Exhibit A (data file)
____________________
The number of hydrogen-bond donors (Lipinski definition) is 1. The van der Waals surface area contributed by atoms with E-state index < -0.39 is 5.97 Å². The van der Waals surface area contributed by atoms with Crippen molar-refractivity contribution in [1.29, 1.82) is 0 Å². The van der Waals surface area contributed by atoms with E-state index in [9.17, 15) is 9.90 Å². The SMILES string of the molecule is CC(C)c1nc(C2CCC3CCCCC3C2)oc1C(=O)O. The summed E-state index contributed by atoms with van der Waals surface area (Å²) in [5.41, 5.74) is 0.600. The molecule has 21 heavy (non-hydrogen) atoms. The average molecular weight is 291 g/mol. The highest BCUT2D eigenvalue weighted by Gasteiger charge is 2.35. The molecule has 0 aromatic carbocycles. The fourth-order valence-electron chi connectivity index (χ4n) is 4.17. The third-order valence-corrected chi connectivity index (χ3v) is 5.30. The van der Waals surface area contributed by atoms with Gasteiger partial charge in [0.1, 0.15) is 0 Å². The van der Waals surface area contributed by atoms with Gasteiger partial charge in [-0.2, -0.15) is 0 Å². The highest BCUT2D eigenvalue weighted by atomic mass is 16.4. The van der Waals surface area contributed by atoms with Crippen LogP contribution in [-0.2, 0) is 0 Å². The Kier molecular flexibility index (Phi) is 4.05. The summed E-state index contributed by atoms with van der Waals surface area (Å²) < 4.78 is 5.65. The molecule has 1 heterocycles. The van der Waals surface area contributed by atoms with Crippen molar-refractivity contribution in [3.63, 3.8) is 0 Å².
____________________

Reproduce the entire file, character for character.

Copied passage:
The number of hydrogen-bond donors (Lipinski definition) is 1. The van der Waals surface area contributed by atoms with E-state index < -0.39 is 5.97 Å². The van der Waals surface area contributed by atoms with Crippen molar-refractivity contribution in [1.29, 1.82) is 0 Å². The van der Waals surface area contributed by atoms with E-state index in [9.17, 15) is 9.90 Å². The SMILES string of the molecule is CC(C)c1nc(C2CCC3CCCCC3C2)oc1C(=O)O. The summed E-state index contributed by atoms with van der Waals surface area (Å²) in [5.41, 5.74) is 0.600. The molecule has 21 heavy (non-hydrogen) atoms. The average molecular weight is 291 g/mol. The highest BCUT2D eigenvalue weighted by Gasteiger charge is 2.35. The molecule has 0 aromatic carbocycles. The fourth-order valence-electron chi connectivity index (χ4n) is 4.17. The third-order valence-corrected chi connectivity index (χ3v) is 5.30. The van der Waals surface area contributed by atoms with Gasteiger partial charge in [0.1, 0.15) is 0 Å². The van der Waals surface area contributed by atoms with Gasteiger partial charge in [-0.2, -0.15) is 0 Å². The highest BCUT2D eigenvalue weighted by atomic mass is 16.4. The van der Waals surface area contributed by atoms with Crippen LogP contribution in [-0.2, 0) is 0 Å². The Kier molecular flexibility index (Phi) is 4.05. The summed E-state index contributed by atoms with van der Waals surface area (Å²) < 4.78 is 5.65. The molecule has 1 heterocycles. The van der Waals surface area contributed by atoms with Crippen molar-refractivity contribution in [3.63, 3.8) is 0 Å².